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big_swede 06-21-2013 04:20 AM

Squatting Big by Sam Byrd
Fantastic article!


I have never used box squats in my training. I have never used good mornings either. Nor I have I ever used the reverse hyper. I tinkered with using chains and bands for a brief period but did not find them as beneficial as purported. I have never even done the Westside or Smolov programs! It would seem that I have avoided doing all the things the powerlifting world believes is necessary to build a big squat. Nevertheless, I have managed to break multiple All-Time World Record Squats over my powerlifting career, both raw and geared. If you are wondering what the secret is, then listen up. It’s no secret at all.


Much of my training philosophy comes from studying the word of Dr. Squat himself, Fred Hatfield. If you are serious about squatting big but you aren’t familiar with this name, you should be. He was a phenomenal squatter who spent his life studying the science behind the movement and how to use the science to excel at the lift- which he did. I adhere to two core precepts of Dr. Squat’s research: the scientific formula for Power and the principle of Compensatory Acceleration Training (CAT).

Basic high school science can help you determine the right amount of weight to use on the bar by understanding the relationship between force, mass, and acceleration. Remember, Power equals mass x acceleration x distance, all divided by time. That’s right, those four years weren’t a total waste after all. Ehh, who am I kidding- I hated this crap then and I hate it now so I’ll save you some headache and skip all that crap to tell you how the research breaks down. It basically showed that light weights moved to fast to create much power and heavy weights moved to slow. What this means is that the optimal training weights for power and rate of force development fall somewhere between the ranges of 55-85% of maximum effort.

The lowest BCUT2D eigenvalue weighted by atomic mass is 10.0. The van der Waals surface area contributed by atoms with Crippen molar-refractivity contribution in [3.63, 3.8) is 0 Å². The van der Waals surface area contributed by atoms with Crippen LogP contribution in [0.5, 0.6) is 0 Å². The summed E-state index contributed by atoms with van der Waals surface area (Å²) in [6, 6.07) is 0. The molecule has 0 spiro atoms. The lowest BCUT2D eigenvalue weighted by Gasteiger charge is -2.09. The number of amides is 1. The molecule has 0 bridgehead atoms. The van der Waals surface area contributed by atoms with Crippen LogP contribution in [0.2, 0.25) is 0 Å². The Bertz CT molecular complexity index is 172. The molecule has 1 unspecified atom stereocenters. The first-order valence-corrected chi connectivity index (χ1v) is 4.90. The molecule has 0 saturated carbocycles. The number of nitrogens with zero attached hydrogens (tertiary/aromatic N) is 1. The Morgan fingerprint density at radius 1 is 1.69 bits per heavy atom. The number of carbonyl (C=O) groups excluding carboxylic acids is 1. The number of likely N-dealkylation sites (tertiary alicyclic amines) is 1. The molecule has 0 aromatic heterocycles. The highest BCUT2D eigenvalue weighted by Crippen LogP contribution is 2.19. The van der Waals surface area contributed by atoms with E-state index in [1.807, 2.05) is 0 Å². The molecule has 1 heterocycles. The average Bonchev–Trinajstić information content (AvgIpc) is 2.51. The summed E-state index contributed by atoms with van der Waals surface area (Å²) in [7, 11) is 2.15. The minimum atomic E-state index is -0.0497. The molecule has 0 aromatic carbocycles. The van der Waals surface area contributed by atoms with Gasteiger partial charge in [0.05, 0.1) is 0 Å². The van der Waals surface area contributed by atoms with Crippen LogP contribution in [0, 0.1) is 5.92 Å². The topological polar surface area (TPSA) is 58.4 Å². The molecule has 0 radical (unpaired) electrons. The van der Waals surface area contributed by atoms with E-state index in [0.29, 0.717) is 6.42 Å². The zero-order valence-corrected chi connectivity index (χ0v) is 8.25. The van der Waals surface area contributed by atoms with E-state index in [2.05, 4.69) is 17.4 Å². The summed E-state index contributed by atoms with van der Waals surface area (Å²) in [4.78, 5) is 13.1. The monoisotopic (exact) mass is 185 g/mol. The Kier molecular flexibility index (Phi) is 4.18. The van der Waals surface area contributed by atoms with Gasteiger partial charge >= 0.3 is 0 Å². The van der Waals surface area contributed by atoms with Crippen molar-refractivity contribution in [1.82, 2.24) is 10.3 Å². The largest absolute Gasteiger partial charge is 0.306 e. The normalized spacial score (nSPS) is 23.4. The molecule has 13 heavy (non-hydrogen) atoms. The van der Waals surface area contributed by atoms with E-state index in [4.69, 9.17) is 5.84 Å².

Compensatory Acceleration Training is the idea of increasing force output by accelerating the weight throughout the entire range of the lift. I often see this idea confused with “speed training,” in which the purpose is to move the weight “fast.” However, the idea of CAT is to continue to move the weights FASTER as your leverages in the lift improve. The traditional Westside Method speed day is not the same, primarily because of its focus on accommodating resistance by adding chains and bands to compensate for the improved leverages and make the lift harder at those points. It is not the same. The increased resistance will force you to remain at a constant speed, or worse, slow down, when the goal of CAT is to accelerate all the way to the top.

Now that you have a basic grasp of the “why” of my training, let’s take a look at the “how.”

Squatting Big - Juggernaut Training Systems - Juggernaut Training Systems

Off Road 06-21-2013 09:14 AM

Interesting read, thanks for posting it.

I have seen Paul Carter talk about the same stuff and I admit that I'm intrigued. I wonder if this is a better way for advanced lifters that will only be able to make small improvements from year to year, or is it something anybody could use? I know that linear progression is a great way for people to get started, and then a waved progression can be used after that. Would this be another progression step?

BendtheBar 06-21-2013 01:35 PM

Is CAT for these guys generally used on all reps, or just with certain weights?

Off Road 06-21-2013 03:30 PM

This is intriguing to me. I guess we need somebody with experience in it to answer the questions.
Carter says it is good progress when a certain percentage (say 80%) starts to feel lighter and you lift it easier.

brad1224 06-21-2013 04:30 PM

Great read. Thanks Big

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